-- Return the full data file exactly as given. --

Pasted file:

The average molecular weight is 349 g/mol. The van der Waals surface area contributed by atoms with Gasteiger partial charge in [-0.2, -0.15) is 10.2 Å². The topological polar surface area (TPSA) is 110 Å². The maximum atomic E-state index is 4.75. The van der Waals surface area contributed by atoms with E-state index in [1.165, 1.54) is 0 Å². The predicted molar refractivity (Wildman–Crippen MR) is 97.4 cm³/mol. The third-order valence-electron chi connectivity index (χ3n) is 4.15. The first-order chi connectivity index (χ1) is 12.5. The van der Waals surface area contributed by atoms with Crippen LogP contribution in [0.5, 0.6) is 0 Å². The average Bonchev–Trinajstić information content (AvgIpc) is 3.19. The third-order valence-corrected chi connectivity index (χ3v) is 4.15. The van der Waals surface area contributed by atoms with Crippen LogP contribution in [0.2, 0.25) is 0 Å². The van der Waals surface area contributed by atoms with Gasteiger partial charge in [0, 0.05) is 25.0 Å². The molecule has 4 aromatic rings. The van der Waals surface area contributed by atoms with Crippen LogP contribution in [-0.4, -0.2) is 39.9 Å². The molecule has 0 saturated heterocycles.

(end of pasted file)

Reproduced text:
The average molecular weight is 349 g/mol. The van der Waals surface area contributed by atoms with Gasteiger partial charge in [-0.2, -0.15) is 10.2 Å². The topological polar surface area (TPSA) is 110 Å². The maximum atomic E-state index is 4.75. The van der Waals surface area contributed by atoms with E-state index in [1.165, 1.54) is 0 Å². The predicted molar refractivity (Wildman–Crippen MR) is 97.4 cm³/mol. The third-order valence-electron chi connectivity index (χ3n) is 4.15. The first-order chi connectivity index (χ1) is 12.5. The van der Waals surface area contributed by atoms with Crippen LogP contribution in [0.5, 0.6) is 0 Å². The average Bonchev–Trinajstić information content (AvgIpc) is 3.19. The third-order valence-corrected chi connectivity index (χ3v) is 4.15. The van der Waals surface area contributed by atoms with Crippen LogP contribution in [0.2, 0.25) is 0 Å². The van der Waals surface area contributed by atoms with Gasteiger partial charge in [0, 0.05) is 25.0 Å². The molecule has 4 aromatic rings. The van der Waals surface area contributed by atoms with Crippen LogP contribution in [-0.4, -0.2) is 39.9 Å². The molecule has 0 saturated heterocycles.